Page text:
External genital warts are common, but since they sometimes have no symptoms, people may not even notice them. When someone IS symptomatic, they get just a little freaked out when their health care provider tells them "it's genital warts." The nomenclature just sounds bad...but really, this is another skin manifestation of certain strains of the human papilloma virus (HPV) that is passed from one person to another by direct contact.
Usually, the skin at the point of entry of the virus has had some trauma that opens the door for the virus to invade into the skin layers. The viral particles can then set up shop with their DNA and replicate, replicate, replicate. After a while, the host's immune system will overpower the virus and kick it out. The process of becoming infected and realizing that there are warts can take weeks to months or even years if the virus is dormant for a time. The process of immune elimination is at least 6 months. Certain factors make people more susceptible to this viral invasion including having a history of herpes simplex virus, HIV, immune suppression from medications or chronic disease and the like. Pregnancy is included in the relative immunosuppression category of people, so pregnant women can frequently see a dramatic increase in wart size.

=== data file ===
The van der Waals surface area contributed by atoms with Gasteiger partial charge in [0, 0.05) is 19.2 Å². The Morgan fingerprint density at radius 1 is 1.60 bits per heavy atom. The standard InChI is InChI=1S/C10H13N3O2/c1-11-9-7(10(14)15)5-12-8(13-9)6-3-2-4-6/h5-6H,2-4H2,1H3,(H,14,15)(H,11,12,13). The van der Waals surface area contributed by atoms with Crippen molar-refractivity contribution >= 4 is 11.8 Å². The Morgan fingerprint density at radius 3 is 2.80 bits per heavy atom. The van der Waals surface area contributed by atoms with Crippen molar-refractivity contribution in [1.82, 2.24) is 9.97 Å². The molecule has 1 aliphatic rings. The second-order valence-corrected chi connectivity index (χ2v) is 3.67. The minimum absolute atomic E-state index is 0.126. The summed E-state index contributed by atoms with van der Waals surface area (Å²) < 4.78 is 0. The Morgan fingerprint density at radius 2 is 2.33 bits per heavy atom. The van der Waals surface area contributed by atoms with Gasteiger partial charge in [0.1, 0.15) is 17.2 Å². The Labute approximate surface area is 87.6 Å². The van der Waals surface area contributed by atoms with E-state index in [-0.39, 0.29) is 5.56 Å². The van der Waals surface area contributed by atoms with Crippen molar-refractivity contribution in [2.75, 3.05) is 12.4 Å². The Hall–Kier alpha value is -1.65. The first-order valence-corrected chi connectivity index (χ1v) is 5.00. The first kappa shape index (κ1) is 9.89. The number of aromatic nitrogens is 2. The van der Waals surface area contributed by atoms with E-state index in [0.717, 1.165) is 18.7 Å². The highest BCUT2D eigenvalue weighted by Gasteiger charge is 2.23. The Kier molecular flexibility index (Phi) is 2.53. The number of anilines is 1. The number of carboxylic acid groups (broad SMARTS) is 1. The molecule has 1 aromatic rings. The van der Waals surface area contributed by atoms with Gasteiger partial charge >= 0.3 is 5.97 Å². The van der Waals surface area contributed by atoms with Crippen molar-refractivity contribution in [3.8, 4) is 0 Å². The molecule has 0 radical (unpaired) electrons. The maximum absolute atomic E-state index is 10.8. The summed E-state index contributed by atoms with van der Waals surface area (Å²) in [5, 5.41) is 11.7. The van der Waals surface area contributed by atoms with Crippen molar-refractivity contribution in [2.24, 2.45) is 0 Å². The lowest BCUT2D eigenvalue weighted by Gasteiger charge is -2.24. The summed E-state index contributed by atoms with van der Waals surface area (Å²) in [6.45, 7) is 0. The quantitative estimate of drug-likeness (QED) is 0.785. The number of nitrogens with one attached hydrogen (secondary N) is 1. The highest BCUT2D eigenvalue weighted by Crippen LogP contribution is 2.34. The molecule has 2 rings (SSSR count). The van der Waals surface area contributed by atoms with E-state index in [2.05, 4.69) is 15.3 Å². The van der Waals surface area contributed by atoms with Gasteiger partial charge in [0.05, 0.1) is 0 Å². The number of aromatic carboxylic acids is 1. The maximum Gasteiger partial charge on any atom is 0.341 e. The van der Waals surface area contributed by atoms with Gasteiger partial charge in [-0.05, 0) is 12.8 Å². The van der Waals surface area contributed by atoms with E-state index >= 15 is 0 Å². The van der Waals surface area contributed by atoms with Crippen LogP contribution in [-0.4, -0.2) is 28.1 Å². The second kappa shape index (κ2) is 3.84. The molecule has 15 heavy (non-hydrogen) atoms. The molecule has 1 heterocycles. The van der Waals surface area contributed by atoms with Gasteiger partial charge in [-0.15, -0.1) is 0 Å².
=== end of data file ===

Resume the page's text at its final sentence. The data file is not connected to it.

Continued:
The HPV vaccine Gardasil offers immunity to the two most commonly associated subtypes of HPV (type 6 and 11) such that exposure from an infected partner will not result in transmission of the virus. This will help those young women who have been vaccinated (ages 9-26), but for older women, the warts are a source of embarrassment - they don't even want to talk to their gynecologist about it. But there are several excellent treatments available to shorten the number of weeks of symptomatic warts.
The older tried and true therapies included chemical acid agents to literally burn the warts. Also, super-freezing the lesions is effective (cryotherapy). But those involve multiple office visits for treatment. Most women prefer to self-treat in the privacy of their home. Home therapy with application of an immune system stimulating cream known as Aldara is effective, and now there is a botanical cream that has emerged on the market.
The new agent goes by the trade name of Veregen, and the proprietary ingredient is green tea. Yes, that's right, yet another use for green tea to improve health. I was as surprised as anyone to see that this product has not only gained FDA approval for use against genital warts, but it also has the support of the CDC. The sinecatechins topical 15% cream is applied three times a day to the affected skin lesions for up to 16 weeks (the usual duration is 12 weeks). Regression of the warts is progressive over that time. Like most things, there is always the potential for a side reaction, and in the case of Veregen, skin irritation, redness, swelling and ulceration have been seen. Nevertheless, this new therapy offers a "natural" solution to HPV-induced warts.